The annual Sunday Times Top Brands 2013 Survey was published yesterday. As I was trolling through the various categories of the survey, I could not help but wonder how inclusion of certain social media elements would alter some of the results. This lead to this post.
Using results of the Grand Prix Top 10 Overall Favourite Brands, shown in the graph below, I included engagement-related social media elements and came up with interesting findings that I share in this post.
Using Twitter as a proxy, I analysed social media presence of the brands above, aided by a set of 4 questions here below.
Do the top 10 overall favourite brands have local Twitter handles?
All the top 10 overall favourite brands are found in more than one geographic market, regardless of their origin. I checked whether they (the brands) engage with South African social netizens directly, and this would be through owning South African (alternatively called local) Twitter handles. The rationale is that each geographic region has its own unique circumstances, such as the economy and nuanced consumption behaviours, which do impact brand experience and resultant style of engagement on social media.
A local Twitter handle analysis provided the following results:
The table above shows that 8 of the top 10 brands have local Twitter handles. The remaining brands – Koo and Sunlight – do not have Twitter handles at all. Further analysis of these brands lead me to the conclusion that the mega FMCG companies owning them – Tiger Brands and Unilever respectively – deliberately decided against putting them on social media, given that other brands owned by these 2 giants (Tastic Rice and Doves respectively) do not have social network accounts.
Coca-Cola’s local Twitter handle – @Coke_ZA – was used only in 2010, and this was specifically for Fifa Soccer World Cup. It appears as though the social media policy of the global top brand is very selective when it comes to regional social network accounts, given that the only other local Twitter handles on the African continent are Coca-Cola Nigeria and Coca-Cola Tunisia.
The remainder of this post provides detailed analysis of the 7 overall favourite brands with active local Twitter handles.
How active are the selected overall favourite brands on Twitter?
As the graph shows, Pick n Pay is the most active top 10 overall favourite brand on Twitter. Lucky star and Shoprite are still getting the hang of Twitter, given that their handles were registered only recently (see Twitter table above). While it is surprising that Shoprite appears to be hopping on the Twitter bandwagon only now when compared to Pick n Pay, Lucky Star is a brand to watch given the observed enthusiastic tweeting behaviour.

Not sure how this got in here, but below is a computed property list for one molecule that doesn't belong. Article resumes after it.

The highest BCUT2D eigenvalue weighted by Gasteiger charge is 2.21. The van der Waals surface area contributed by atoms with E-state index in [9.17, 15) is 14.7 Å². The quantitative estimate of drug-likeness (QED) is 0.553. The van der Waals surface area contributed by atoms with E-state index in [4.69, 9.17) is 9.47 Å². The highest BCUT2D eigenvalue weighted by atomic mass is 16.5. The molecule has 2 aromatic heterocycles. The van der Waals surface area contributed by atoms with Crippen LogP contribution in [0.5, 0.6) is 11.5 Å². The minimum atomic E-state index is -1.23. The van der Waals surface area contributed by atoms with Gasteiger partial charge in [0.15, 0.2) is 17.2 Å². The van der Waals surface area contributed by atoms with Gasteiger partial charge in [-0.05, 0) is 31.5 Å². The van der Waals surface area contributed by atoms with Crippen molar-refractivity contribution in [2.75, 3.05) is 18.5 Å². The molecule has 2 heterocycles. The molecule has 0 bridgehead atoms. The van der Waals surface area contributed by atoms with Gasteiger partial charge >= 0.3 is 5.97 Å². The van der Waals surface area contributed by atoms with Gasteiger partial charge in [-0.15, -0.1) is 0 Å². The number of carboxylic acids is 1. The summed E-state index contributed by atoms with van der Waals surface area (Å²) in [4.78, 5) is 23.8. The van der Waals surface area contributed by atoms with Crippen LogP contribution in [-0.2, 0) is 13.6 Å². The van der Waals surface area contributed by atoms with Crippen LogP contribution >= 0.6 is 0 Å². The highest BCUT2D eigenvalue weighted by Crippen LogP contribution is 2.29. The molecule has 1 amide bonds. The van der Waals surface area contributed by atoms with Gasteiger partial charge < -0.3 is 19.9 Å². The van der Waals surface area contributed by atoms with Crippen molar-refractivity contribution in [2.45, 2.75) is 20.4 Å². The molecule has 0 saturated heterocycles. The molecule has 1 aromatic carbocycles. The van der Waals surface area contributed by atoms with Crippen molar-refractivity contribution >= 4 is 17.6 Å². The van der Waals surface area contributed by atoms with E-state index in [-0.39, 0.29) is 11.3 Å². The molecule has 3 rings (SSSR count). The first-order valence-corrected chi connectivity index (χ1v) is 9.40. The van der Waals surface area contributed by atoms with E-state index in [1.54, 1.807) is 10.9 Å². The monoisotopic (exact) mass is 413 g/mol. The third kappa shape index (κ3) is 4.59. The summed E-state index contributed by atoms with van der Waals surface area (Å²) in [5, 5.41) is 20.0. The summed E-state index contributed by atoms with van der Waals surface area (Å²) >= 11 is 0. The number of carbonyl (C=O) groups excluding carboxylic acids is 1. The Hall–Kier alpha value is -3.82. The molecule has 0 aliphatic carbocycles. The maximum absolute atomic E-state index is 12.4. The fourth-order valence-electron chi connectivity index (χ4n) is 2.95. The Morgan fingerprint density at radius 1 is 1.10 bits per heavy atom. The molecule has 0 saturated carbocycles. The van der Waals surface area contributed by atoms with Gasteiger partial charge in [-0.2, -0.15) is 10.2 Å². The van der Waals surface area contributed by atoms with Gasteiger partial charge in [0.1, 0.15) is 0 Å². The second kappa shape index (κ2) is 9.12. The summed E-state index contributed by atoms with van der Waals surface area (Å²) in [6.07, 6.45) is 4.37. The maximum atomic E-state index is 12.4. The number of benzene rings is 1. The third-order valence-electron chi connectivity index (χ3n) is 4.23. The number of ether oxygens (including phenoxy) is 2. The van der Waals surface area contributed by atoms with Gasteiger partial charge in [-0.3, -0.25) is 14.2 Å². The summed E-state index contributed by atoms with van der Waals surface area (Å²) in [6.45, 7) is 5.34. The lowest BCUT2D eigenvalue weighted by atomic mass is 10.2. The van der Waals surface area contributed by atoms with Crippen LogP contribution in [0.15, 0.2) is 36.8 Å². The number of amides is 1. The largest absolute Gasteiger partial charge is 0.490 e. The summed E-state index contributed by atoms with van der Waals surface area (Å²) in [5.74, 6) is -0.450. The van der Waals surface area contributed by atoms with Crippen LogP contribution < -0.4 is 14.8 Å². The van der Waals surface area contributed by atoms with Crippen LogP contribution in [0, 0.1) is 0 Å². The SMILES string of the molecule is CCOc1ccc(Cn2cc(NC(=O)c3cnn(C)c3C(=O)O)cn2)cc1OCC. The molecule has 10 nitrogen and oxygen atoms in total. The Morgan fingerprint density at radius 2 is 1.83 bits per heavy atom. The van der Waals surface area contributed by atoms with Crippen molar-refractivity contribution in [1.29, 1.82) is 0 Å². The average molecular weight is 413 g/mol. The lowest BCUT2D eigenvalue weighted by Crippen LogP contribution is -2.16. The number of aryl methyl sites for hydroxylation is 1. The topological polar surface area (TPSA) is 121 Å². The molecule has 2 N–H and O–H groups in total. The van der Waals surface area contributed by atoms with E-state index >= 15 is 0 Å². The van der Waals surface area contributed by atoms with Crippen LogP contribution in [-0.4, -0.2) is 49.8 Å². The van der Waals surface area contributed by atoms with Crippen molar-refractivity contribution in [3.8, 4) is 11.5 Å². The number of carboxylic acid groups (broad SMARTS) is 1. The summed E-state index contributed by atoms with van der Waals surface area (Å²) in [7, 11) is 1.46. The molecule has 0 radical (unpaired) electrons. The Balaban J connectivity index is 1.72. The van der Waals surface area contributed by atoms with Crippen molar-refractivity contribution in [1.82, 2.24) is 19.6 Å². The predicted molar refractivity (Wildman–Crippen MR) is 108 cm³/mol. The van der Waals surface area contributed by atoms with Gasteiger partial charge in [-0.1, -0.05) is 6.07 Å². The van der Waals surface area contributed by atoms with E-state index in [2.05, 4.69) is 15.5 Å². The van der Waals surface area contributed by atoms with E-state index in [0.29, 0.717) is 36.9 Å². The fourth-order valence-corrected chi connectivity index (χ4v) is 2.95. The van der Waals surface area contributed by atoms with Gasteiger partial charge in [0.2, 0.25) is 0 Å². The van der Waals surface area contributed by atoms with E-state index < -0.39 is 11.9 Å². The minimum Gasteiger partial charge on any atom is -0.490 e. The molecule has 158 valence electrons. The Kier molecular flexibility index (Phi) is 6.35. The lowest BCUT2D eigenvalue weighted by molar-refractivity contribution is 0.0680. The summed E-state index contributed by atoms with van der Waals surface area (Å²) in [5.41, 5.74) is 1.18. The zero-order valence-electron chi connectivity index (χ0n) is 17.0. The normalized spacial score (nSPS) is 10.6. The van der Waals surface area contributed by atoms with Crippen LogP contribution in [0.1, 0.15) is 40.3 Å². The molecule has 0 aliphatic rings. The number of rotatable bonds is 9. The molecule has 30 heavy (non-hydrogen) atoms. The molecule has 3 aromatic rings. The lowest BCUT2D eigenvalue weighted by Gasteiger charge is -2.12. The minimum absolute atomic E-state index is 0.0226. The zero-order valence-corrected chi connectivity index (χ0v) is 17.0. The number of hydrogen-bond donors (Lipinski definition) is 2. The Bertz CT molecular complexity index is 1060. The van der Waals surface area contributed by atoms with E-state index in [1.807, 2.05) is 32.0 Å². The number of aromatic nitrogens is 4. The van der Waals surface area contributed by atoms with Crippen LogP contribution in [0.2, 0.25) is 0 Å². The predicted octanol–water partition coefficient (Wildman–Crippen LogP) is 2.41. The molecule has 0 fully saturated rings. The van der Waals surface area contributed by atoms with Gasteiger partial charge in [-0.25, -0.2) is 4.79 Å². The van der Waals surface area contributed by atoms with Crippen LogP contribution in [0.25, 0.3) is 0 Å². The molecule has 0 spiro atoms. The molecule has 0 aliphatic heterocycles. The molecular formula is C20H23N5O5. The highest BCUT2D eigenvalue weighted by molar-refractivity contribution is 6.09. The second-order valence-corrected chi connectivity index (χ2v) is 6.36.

Tastic Rice’s daily posting rate is noticeably low, given this brand’s Twitter handle that is more than 18 months old. With Tastic having been around for more than half a century and been the toast of special family meals for all this time, my intuition says that this brand would have great stories to share on Twitter as it does on offline media. Thus, I cannot understand why there is such muted tweeting activity, but I shall resist the temptation to speculate.
How socially engaged are the selected overall favourite brands on Twitter?
Social engagement score is calculated based on eNitiate‘s formula that is based on Twitter Replies, RT’s and Mentions. Brands that use their Twitter handles for CRM tend to have a higher contribution of Replies in their tweets, and this results in a higher engagement score.
The 7 overall favourite brands with local Twitter handles have the following engagement scores:
Pick n Pay, the most active top 10 overall favourite brand on Twitter, is also the most engaged. As explained above, this clearly indicates that Pick n Pay uses Twitter mainly for CRM purposes. Not too much should be read into Shoprite’s score at this stage, given the brand’s 1 month old Twitter handle.
Which overall favourite brand has the highest social influence on Twitter?
Here are the social influence scores of the 7 overall favourite brands with local Twitter handles:
A Twitter social influence score measures the extent to which a brand’s followers react positively to its tweets. The higher the score, the more influential the brand is. Notice that Shoprite and Lucky Star do not appear in the Social Influence graph, and this is because their local Twitter handles are still relatively new (see Top 10 overall favourite brand 2013 Twitter table).
Samsung is the second least socially engaged overall favourite brand (Social Engagement Score graph), but it has the highest social influence score. Pick n Pay, the most active top 10 overall favourite brand that is also most engaged, has the second highest Klout score.
If social media presence, engagement and influence elements were included in the annual Top 10 Overall Favourite Brands Survey, the outcome would have been different especially for Coca-Cola, Koo, Sunlight and Pick n Pay.
Have you got thoughts about inclusion of social media elements in the annual Sunday Times Top Brands Survey? Share them in the Comments section here below.